Another debt forgiveness plan ‘is not a good idea’

The proposed “debt forgiveness plan” whereby consumers’ outstanding debts older than three years will be erased will plunge consumers deeper into debt in the long run, experts say.
The new legislation means if a con­sumer has not paid any instalments on the outstanding debt for three years it is said to have expired and must be removed from credit bureau records.
In 2014, the government introduced the credit amnesty, which pertains to credit records where all registered credit bureaus were required to remove adverse consumer credit information on their systems until the end of May 2014.
About 3.18 million South Africans had benefited.
However, the new proposal has been called a disaster for the economy and for consumers.
“Rather than helping consumers, the debt forgiveness programme will plunge them deeper into debt in the long term,” Magnus Heystek, economist at Brenthurst Wealth Management said.
Heystek stressed that if lenders are compelled by legislation to write off even minimal amounts of debt, it would shake confidence to the core in the South Afri­can economy.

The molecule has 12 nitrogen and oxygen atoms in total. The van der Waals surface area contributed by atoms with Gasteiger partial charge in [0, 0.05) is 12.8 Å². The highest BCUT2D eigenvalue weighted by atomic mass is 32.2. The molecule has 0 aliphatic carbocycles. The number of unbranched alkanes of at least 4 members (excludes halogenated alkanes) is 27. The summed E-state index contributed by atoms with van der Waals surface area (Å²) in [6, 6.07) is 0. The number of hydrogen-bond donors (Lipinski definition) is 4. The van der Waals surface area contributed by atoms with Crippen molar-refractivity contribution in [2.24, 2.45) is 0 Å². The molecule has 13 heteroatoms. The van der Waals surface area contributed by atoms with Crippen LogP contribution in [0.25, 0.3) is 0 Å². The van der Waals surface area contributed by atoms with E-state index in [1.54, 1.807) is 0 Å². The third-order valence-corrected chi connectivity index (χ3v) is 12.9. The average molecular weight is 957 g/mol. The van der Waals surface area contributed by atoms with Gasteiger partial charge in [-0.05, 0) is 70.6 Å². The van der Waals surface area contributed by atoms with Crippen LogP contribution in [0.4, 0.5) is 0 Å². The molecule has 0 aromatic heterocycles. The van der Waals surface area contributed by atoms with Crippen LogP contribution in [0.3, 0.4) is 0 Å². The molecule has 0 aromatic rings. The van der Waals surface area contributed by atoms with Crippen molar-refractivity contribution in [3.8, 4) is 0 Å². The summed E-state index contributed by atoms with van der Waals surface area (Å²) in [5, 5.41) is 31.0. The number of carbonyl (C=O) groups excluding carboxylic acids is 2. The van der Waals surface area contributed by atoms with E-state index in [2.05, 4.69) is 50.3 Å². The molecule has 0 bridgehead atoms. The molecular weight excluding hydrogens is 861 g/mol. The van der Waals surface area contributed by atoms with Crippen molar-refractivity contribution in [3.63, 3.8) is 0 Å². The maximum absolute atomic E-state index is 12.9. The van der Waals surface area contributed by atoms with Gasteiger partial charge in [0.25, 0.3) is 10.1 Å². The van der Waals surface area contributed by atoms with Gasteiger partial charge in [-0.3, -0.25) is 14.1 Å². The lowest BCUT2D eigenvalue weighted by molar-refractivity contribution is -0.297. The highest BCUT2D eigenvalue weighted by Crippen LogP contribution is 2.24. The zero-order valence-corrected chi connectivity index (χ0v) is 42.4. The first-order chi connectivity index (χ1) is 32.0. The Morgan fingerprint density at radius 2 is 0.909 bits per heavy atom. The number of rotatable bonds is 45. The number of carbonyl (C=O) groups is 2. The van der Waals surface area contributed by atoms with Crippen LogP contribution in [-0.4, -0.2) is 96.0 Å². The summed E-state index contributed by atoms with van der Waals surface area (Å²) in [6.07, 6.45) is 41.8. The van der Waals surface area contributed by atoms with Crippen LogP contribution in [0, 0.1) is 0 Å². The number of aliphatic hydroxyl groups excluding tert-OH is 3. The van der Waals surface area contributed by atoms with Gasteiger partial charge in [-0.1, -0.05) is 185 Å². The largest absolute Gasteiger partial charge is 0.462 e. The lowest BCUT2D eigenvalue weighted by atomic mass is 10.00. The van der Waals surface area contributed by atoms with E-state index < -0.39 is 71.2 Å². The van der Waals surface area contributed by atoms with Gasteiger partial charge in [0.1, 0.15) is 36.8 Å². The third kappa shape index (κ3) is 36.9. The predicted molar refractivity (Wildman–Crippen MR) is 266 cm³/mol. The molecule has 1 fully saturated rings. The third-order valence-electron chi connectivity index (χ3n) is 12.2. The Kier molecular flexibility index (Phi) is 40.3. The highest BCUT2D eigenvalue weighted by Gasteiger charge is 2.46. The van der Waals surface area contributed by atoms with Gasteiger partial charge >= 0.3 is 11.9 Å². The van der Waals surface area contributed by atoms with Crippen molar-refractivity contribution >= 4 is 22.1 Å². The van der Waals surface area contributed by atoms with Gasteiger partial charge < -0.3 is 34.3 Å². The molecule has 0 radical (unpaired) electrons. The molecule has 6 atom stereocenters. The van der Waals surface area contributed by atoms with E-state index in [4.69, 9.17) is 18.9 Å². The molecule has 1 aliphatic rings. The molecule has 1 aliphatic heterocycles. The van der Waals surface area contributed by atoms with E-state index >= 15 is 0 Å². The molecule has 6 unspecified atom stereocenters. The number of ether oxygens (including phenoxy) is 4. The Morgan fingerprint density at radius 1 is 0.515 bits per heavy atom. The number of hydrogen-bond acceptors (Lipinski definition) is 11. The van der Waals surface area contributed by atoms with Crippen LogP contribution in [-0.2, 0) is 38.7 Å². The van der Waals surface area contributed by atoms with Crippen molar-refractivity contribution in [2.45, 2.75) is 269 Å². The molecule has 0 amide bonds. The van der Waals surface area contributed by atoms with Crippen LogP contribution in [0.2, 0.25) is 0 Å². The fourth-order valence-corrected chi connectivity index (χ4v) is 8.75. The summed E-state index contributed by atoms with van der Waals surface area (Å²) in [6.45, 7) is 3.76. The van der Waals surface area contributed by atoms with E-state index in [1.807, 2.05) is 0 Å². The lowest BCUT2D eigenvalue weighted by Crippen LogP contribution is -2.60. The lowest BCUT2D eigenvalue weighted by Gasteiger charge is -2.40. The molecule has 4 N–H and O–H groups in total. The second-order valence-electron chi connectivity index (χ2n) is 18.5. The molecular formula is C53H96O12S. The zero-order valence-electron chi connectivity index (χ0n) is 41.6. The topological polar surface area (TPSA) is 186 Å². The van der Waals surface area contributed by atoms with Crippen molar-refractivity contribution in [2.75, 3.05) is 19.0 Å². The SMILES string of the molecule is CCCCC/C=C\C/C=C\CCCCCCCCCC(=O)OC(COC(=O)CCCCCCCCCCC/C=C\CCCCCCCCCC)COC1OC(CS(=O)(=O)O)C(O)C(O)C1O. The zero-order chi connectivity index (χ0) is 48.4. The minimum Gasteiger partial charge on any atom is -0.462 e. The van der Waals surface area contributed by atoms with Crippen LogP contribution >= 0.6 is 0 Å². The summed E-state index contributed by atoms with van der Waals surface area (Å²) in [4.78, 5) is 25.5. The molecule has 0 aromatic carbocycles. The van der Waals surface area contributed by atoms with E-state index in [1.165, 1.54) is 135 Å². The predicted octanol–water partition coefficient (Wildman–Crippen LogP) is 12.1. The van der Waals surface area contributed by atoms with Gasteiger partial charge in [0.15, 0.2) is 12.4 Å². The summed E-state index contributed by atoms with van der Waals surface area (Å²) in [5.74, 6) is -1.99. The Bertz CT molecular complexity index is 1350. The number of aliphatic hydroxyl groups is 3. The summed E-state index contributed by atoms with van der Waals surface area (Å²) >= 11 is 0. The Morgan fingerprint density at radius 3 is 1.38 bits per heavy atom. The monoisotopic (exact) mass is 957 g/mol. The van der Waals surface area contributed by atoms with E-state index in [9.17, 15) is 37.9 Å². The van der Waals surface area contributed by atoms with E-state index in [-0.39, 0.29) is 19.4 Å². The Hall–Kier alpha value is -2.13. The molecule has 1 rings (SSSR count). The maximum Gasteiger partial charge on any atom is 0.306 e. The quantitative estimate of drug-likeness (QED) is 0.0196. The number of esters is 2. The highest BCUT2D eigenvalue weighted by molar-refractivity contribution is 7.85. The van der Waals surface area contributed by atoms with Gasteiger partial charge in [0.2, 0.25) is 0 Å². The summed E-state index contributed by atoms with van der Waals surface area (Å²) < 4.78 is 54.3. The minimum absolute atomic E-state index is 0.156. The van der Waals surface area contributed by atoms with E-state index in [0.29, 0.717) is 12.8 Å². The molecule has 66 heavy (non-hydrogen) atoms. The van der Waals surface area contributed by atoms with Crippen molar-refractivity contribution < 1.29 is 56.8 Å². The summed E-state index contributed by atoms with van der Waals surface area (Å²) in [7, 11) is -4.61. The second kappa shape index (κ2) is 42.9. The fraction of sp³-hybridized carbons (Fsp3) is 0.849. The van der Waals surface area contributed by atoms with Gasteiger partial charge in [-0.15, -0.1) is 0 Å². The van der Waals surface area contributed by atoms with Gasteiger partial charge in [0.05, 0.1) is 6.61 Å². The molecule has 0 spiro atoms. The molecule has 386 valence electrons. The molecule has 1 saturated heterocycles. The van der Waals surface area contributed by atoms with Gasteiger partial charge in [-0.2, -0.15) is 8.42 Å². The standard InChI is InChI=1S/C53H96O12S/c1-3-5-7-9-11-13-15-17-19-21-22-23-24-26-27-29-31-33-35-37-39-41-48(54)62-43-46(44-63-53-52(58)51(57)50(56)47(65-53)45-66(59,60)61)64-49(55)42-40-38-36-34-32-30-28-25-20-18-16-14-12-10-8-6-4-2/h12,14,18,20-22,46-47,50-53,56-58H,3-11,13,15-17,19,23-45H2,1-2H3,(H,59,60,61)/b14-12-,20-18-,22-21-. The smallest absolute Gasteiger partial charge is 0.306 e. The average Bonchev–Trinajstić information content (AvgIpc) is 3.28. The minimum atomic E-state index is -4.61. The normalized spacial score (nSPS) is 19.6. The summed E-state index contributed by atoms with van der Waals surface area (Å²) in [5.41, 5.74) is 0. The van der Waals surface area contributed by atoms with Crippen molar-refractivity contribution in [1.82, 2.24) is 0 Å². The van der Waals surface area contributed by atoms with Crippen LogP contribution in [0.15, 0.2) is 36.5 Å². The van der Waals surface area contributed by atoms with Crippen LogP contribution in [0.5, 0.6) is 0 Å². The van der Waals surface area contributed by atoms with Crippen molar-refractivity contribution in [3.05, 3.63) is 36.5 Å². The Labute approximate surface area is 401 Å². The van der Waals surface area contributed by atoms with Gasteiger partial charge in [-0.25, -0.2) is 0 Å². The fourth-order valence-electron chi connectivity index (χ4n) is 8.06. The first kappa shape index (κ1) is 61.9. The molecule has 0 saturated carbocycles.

“It was patently obvious that this was an ANC election ploy trying to buy votes from the more than 50% of South Afri­cans who are deeply indebted.
“Should the government decide to go ahead with this idea, it will ultimately be the banks who will lose out when lend­ers are unable to service their loans,” he said.
He said the only way the banks would be able to recoup their losses would be by charging higher interest rates for what will be perceived as high-risk loans.
Neil Roets, CEO of one of the largest debt management companies in South Africa, Debt Rescue, said although no details have been provided on the plan, if the measure came to pass it would bring adverse long-term consequences.
“Lenders, which include both banks and the retail sector, already have to cope with prescription legislation, which means if a consumer has not paid any instalments on the outstanding amount for a period of three years it is said to have expired.
“This will be plunging consumers into an untenable situation where they will pay virtually their entire salaries to debt collectors leaving little money for food and other essentials,” Roets said.

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